Tag Archives: metagenomics

The MetaHIT catalogue 2010— your gut microbiome directory

An international team of scientists have produced a catalogue of genes from the micro-organisms that live in our gut (the gut microbiome), and it is the first published work from the MetaHIT (Metagenomics of the Human Intestinal Tract) project. “This gene catalogue contains virtually all of the prevalent gut microbial genes in our cohort, provides a broad view of the functions important for bacterial life in the gut and indicates that many bacterial species are shared by different individuals,” write Junjie Qin and colleagues.

The research, published last week in the journal Nature, pieces together a staggering 576.6 gigabases of gene sequence to assemble and characterise 3.3 million non-redundant microbial genes from faecal samples from124 European individuals. The results provide a vital clue to the microbial species which are prevalent, and surprisingly common between different individuals, in the human gut.

The human body hosts trillions of micro-organism, most of which live in our gut. These gut bacteria are hugely important for human life, not only do they help us to get vital energy from the food we eat but changes in the types of micro-organisms in the gut are thought to contribute to bowel disease and obesity.

The researchers used an Illumina Genome Analyser to deep sequence DNA from faecal samples from Danish and Spanish adults who were healthy, overweight and obese, or had inflammatory bowel disease. This approach is called metagenomics and directly analyses genetic material from environmental samples, which means that organisms can be studied in their natural habitat and allows otherwise difficult-to-culture micro-organisms to be studied.

Qin et al. generated almost 200 times more metagenomic sequence data from the gut than had been produced in previous studies. The scientists found that their gene set was 150 times bigger than the human gene complement and included most of the known human intestinal microbial genes. Furthermore, their analysis revealed that 99% of the genes they identified were bacterial and that a common core of bacterial species existed in each person— including members of the Bacteriodetes and the Firmicutes, which have already been shown to be abundant in the gut environment. Finally, they used their gene catalogue to uncover the bacterial functions which are important for life in this habitat, such as synthesis of short-chain fatty acids, vital amino acids and vitamins, and the breakdown of complex polysaccharides.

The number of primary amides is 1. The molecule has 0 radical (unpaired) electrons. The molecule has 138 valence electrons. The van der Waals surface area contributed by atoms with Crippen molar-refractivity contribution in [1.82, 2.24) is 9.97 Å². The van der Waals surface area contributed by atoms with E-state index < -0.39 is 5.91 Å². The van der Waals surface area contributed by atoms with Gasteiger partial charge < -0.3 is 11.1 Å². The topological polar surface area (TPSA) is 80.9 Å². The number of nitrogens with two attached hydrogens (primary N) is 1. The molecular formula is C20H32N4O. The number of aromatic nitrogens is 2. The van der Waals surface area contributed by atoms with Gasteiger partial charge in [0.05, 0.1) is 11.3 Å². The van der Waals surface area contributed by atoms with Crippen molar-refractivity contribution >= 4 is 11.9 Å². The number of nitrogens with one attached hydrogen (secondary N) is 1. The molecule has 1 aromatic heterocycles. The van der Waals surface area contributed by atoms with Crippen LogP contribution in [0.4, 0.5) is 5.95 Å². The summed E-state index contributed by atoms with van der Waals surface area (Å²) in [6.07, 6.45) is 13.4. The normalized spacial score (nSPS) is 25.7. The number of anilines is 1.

“We define and describe the minimal gut metagenome and the minimal gut bacterial genome in terms of functions present in all individuals and most bacteria, respectively,” conclude the investigators who hope that their extensive catalogue of the human gut microbiome will enable future studies of the association between microbial genes and human phenotypes, disease and living habits from birth to old age.

ResearchBlogging.orgQin, J., Li, R., Raes, J., Arumugam, M., Burgdorf, K., Manichanh, C., Nielsen, T., Pons, N., Levenez, F., Yamada, T., Mende, D., Li, J., Xu, J., Li, S., Li, D., Cao, J., Wang, B., Liang, H., Zheng, H., Xie, Y., Tap, J., Lepage, P., Bertalan, M., Batto, J., Hansen, T., Le Paslier, D., Linneberg, A., Nielsen, H., Pelletier, E., Renault, P., Sicheritz-Ponten, T., Turner, K., Zhu, H., Yu, C., Li, S., Jian, M., Zhou, Y., Li, Y., Zhang, X., Li, S., Qin, N., Yang, H., Wang, J., Brunak, S., Doré, J., Guarner, F., Kristiansen, K., Pedersen, O., Parkhill, J., Weissenbach, J., Antolin, M., Artiguenave, F., Blottiere, H., Borruel, N., Bruls, T., Casellas, F., Chervaux, C., Cultrone, A., Delorme, C., Denariaz, G., Dervyn, R., Forte, M., Friss, C., van de Guchte, M., Guedon, E., Haimet, F., Jamet, A., Juste, C., Kaci, G., Kleerebezem, M., Knol, J., Kristensen, M., Layec, S., Le Roux, K., Leclerc, M., Maguin, E., Melo Minardi, R., Oozeer, R., Rescigno, M., Sanchez, N., Tims, S., Torrejon, T., Varela, E., de Vos, W., Winogradsky, Y., Zoetendal, E., Bork, P., Ehrlich, S., & Wang, J. (2010). A human gut microbial gene catalogue established by metagenomic sequencing Nature, 464 (7285), 59-65 DOI: 10.1038/nature08821

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